How to Build a Homeschool Library (and on budget!)

Building a home library doesn’t have to break your budget. I’ve built our library over years and years of teaching in the classroom and homeschooling. We buy most of our books used; I rarely leave a thrift store without at least one book. Whether you are a homeschooling family or just a book loving family, these tips for building a home library will help you get started and stick to a budget!

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Where are the best places to find used books?

Thrift stores

When looking for used books, thrift stores are my favorite places to look. Some thrift stores can be better than others, but I always swing into the book section, even when I don’t expect to find much.

Rummage sales

Yard sales, rummage sales, garage sales… whatever you call them, you can often find some great used books for a very cheap price. The problem? You might have to go to ten sales before you even find one that has books at all. But sometimes you hit the jackpot! So they’re worth checking, but not reliable.

Used bookstores

These seem to be going by the wayside, but used bookstores can be a great place to find used books. I have good luck at Half Price Books – I actually have better luck in store than their online store. I especially find this to be a great place to find non-fiction books for our homeschool.

Online bookstores

Thrift Books – this is one of my favorite places to buy used books online. They have a wide array of options, lots of kids’ books, and you can search through the inventory to find the least expensive option. You can get 15% off your first order when you use my referral link.


Amazon – obviously you can buy new books on Amazon, but did you know you can find used books there as well? When searching for a book, scroll down to the “used & new” section. If you click on that link, you can search through the used options. Sometimes these options aren’t any cheaper, but often you can find them for at least half the price (especially if it is an older book)

These stores are not for used books, but are some of my favorite places to buy new books, so they deserve an honorable mention in this post:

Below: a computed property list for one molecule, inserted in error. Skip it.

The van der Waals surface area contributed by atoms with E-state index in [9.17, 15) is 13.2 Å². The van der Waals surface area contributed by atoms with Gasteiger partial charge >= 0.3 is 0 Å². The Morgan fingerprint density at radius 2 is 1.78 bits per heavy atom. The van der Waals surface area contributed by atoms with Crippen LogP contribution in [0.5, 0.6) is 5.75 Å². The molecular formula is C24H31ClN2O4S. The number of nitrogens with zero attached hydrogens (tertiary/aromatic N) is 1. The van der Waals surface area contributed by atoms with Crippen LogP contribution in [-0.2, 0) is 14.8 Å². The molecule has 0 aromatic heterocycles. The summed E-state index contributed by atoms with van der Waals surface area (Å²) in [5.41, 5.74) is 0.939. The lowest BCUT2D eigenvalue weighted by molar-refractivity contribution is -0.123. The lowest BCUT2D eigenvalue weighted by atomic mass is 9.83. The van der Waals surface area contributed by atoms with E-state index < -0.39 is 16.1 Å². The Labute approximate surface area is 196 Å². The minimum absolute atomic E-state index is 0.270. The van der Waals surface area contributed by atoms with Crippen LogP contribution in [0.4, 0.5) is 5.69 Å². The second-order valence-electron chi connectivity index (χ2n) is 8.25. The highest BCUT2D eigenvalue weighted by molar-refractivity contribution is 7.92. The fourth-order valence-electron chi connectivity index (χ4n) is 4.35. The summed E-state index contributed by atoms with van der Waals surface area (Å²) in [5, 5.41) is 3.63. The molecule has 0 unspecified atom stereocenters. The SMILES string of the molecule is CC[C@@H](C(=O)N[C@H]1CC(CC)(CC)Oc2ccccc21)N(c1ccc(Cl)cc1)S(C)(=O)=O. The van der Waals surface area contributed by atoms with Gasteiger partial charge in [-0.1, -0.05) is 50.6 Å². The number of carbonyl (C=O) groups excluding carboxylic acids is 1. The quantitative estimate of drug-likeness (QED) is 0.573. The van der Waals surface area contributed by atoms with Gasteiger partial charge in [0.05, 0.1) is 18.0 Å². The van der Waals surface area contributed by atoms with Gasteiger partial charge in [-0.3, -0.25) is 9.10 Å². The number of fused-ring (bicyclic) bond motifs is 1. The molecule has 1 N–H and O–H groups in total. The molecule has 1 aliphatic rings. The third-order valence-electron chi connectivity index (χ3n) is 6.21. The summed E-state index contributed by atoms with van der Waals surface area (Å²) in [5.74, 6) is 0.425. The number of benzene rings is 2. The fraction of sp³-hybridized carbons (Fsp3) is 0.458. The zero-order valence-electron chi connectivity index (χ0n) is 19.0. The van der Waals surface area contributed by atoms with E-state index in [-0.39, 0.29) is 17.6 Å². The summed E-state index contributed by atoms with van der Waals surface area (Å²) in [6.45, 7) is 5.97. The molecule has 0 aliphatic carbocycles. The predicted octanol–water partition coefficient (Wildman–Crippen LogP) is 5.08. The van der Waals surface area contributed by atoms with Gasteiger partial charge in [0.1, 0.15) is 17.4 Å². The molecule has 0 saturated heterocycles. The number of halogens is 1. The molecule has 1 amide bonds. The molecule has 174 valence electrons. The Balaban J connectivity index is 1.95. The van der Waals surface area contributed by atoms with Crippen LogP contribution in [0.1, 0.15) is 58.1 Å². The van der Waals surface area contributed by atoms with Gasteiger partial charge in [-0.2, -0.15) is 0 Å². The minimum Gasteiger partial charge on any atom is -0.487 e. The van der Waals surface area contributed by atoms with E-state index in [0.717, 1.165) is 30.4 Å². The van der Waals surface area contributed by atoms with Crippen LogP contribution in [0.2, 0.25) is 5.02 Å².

Books 4 School – this company is amazing – they sell new books at really low prices, and you don’t have to be a school to buy from them. If you’re local to Madison, WI you can pick up free or they ship anywhere.
Usborne Books – these are some of my absolute favorite books for our homeschool! This is my go-to shop for early readers and non-fiction books.
Christian Book – watch for sales – they have great ones!

What should you look for when buying used books?

The used book section of a thrift store can feel a little overwhelming, so it’s good to go in with an idea of what you’re looking for. Hopefully these tips will give you a good place to start.

Go in with a list

Keep a list on your phone of topics you’re looking for (if there are subjects you plan to study this year or topics your kids are interested in, write them on a list so you remember to look for them). If there is a book series your kids like, take note of which books are missing.

Look for familiar authors

Grab books that are written by an author you’re familiar with or that you and your kids already like.

Look for non-fiction books

I find that non-fiction books are good to grab at the thrift store, because you can often tell at a glance if they are decent books or not. Take a glance through the book before purchasing, so you can get an idea of the content and whether it’s worth purchasing. Biographies, nature books, historical picture books, etc. are usually easy to find at thrift stores.

Look for awards

If a book has an award like the Caldecott or Newbery, it’s probably a good pick, even if you’ve never heard of the book.

Look for quality construction

Steer clear of books that are ripped or falling apart, unless you think you can easily repair them.

Do a quick online search

If a book looks interesting, but it’s not familiar to you, do a quick search for a summary or a review of the plot while you’re in the store.

Don’t dismiss vintage books

I have a big soft spot for vintage items, especially books. Vintage picture books – especially non-fiction ones – often tend to be higher quality content and less fluff.

Avoid books based on cartoon characters or TV shows

This one is a personal choice, and you can disagree, but I find that books that are based on cartoons or TV shows have low quality content and not usually worth purchasing.

Bonus tip:

If you’re looking at a big shelf of books, especially a disorganized one, you can easily get overwhelmed. Give yourself some boundaries: look for a specific amount of time or just look for one type of book. It’s okay to walk out empty handed!

Looking for tips and suggestions for teaching reading and supporting your kids as they develop their reading skills? Check out this Reading Resources page for all my reading resources, including my recommended book lists.

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